On 18th June 2013 the Cabinet Secretary for the National Treasury published the Public Procurement (Preference & Reservations) (Amendment) Regulations 2013.

The objective of these regulations is to accord the youth and other disadvantaged groups in Kenya preference in the supply of goods and services to the government. This is in line with one of the key promises of the Jubilee government to give the youth, persons with disability (PWDS) and women at least 30 percent of all supply contracts to the government.

The significance of these regulations is that the National Treasury and all the Treasuries in the 47 county governments shall be required to register and maintain a database for all Small or Micro-Enterprises (SME) or disadvantaged groups that wish to participate in public procurement.

The regulations also seek to favour local businesses by granting exclusive preference to local contractors who supply motor vehicles, electrical goods, furniture and other items which are fully assembled or manufactured in Kenya. Road works and electrical installations of below Sh1 billion, other public works of below Sh500 million and supply of goods and services of below Sh100 million and Sh50 million respectively are now exclusively reserved for Kenyans.

When these regulations come into effect the government and all its agencies will inevitably become the largest promoters of the motto, “buy Kenyan, build Kenya”.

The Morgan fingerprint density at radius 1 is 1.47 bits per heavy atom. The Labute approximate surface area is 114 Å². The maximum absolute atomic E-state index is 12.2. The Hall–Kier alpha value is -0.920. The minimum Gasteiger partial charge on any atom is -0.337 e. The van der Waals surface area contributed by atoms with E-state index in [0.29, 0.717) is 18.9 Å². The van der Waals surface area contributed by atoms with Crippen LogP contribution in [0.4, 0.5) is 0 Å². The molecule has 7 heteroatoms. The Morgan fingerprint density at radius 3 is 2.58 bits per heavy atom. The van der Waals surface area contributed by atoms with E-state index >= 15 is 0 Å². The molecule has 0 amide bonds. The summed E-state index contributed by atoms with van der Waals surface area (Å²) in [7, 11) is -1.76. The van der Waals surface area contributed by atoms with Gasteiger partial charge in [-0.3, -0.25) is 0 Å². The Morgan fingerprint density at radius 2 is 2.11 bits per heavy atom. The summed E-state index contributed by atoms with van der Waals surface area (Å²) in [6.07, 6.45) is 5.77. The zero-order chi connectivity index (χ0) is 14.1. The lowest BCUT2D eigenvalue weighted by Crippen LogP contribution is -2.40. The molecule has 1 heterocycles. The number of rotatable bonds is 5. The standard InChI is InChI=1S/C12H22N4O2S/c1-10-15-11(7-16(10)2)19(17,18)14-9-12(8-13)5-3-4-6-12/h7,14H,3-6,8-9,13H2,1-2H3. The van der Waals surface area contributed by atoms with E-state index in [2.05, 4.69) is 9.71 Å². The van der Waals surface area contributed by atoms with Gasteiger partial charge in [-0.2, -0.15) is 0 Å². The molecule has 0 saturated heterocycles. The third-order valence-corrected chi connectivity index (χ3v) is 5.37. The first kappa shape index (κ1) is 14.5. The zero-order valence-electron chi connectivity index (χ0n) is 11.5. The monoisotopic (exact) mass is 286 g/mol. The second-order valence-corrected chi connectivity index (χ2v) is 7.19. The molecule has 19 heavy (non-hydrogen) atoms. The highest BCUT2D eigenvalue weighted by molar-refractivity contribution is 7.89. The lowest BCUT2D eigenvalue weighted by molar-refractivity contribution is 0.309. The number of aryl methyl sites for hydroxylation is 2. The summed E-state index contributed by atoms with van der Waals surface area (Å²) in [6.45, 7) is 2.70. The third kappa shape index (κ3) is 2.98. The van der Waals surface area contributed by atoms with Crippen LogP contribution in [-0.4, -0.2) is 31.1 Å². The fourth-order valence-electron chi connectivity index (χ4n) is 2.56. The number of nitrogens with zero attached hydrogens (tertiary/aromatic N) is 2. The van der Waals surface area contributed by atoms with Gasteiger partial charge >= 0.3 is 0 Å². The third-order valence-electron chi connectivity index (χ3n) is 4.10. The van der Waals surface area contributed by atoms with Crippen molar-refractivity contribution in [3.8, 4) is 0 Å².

The regulations also make it possible for procuring entities to divide supplies in lots of goods, works and services into practicable quantities which the youth, SMEs and other disadvantaged groups can afford. A new Regulation 31 enjoins the National, County governments and other agencies of government to allocate at least 30 percent of their procurement to the youth, SMEs and other disadvantaged groups.

To enhance compliance with this regulation these procuring entities will now be required to make budgets, issue tender notices and award contracts with at least 30pc participation by the youth, SMEs and other disadvantaged groups. They will also be required to submit quarterly reports to the Public Procurement Oversight Authority for compliance audits.

To participate in the new preferred and reserved public procurement scheme, the youth, women, persons with disability, SMEs and other disadvantaged groups are required to register their enterprises with the relevant government body e.g Registrar of Companies, Business Names, CBOs, NGOs etc.

The membership of such registered bodies may have 30 percent members at most who are not youth, women or PWD but their leadership must be 100 percent youth, women or PWD. Procuring entities will be required to pay for supplies made under this scheme within 30 days. A delay beyond 30 days requires the entity to make 50 percent part-payment and explain the delay in writing.

Regulation 33 which deals with financing is of great importance. While young people often have the benefit of fresh ideas, energy and vigour they are seriously deprived while in competition with older people who have the advantage of time, experience and money. Procuring entities will be required to authenticate Tender Awards and Local Purchase or Service Orders (LPOs & LSOs) and enter into agreements with relevant financing institutions with an undertaking that the contracted enterprise will be paid through the account opened with the financier.

Banks, Deposit Taking Microfinance Institutions (DTMs) and other lenders licensed by the Central Bank of Kenya must also come up with very innovative ways to help the government, the youth, PWDs, Women and other disadvantaged groups achieve the objectives of the new regulations.